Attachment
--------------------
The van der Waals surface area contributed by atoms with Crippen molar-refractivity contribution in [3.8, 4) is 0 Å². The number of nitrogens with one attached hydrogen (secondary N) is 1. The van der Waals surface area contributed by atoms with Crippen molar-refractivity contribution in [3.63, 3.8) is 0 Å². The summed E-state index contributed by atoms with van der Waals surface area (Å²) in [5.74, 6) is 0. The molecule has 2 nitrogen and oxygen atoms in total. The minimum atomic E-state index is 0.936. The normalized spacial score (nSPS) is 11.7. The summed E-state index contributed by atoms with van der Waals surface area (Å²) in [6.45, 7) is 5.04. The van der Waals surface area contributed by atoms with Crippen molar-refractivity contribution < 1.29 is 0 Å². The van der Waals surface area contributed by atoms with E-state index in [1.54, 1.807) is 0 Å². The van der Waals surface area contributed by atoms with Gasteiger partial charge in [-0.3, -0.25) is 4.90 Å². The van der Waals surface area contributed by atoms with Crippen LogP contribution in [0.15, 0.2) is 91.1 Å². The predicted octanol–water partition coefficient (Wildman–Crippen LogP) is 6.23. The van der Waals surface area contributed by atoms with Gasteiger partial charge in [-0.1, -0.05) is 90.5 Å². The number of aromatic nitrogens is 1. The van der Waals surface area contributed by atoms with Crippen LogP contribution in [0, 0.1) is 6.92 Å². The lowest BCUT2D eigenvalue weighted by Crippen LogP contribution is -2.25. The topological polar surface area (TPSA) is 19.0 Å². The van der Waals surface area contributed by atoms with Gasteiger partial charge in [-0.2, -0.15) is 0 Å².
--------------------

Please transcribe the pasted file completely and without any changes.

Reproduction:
The van der Waals surface area contributed by atoms with Crippen molar-refractivity contribution in [3.8, 4) is 0 Å². The number of nitrogens with one attached hydrogen (secondary N) is 1. The van der Waals surface area contributed by atoms with Crippen molar-refractivity contribution in [3.63, 3.8) is 0 Å². The summed E-state index contributed by atoms with van der Waals surface area (Å²) in [5.74, 6) is 0. The molecule has 2 nitrogen and oxygen atoms in total. The minimum atomic E-state index is 0.936. The normalized spacial score (nSPS) is 11.7. The summed E-state index contributed by atoms with van der Waals surface area (Å²) in [6.45, 7) is 5.04. The van der Waals surface area contributed by atoms with Crippen molar-refractivity contribution < 1.29 is 0 Å². The van der Waals surface area contributed by atoms with E-state index in [1.54, 1.807) is 0 Å². The van der Waals surface area contributed by atoms with Gasteiger partial charge in [-0.3, -0.25) is 4.90 Å². The van der Waals surface area contributed by atoms with Crippen LogP contribution in [0.15, 0.2) is 91.1 Å². The predicted octanol–water partition coefficient (Wildman–Crippen LogP) is 6.23. The van der Waals surface area contributed by atoms with Gasteiger partial charge in [-0.1, -0.05) is 90.5 Å². The number of aromatic nitrogens is 1. The van der Waals surface area contributed by atoms with Crippen LogP contribution in [0, 0.1) is 6.92 Å². The lowest BCUT2D eigenvalue weighted by Crippen LogP contribution is -2.25. The topological polar surface area (TPSA) is 19.0 Å². The van der Waals surface area contributed by atoms with Gasteiger partial charge in [-0.2, -0.15) is 0 Å².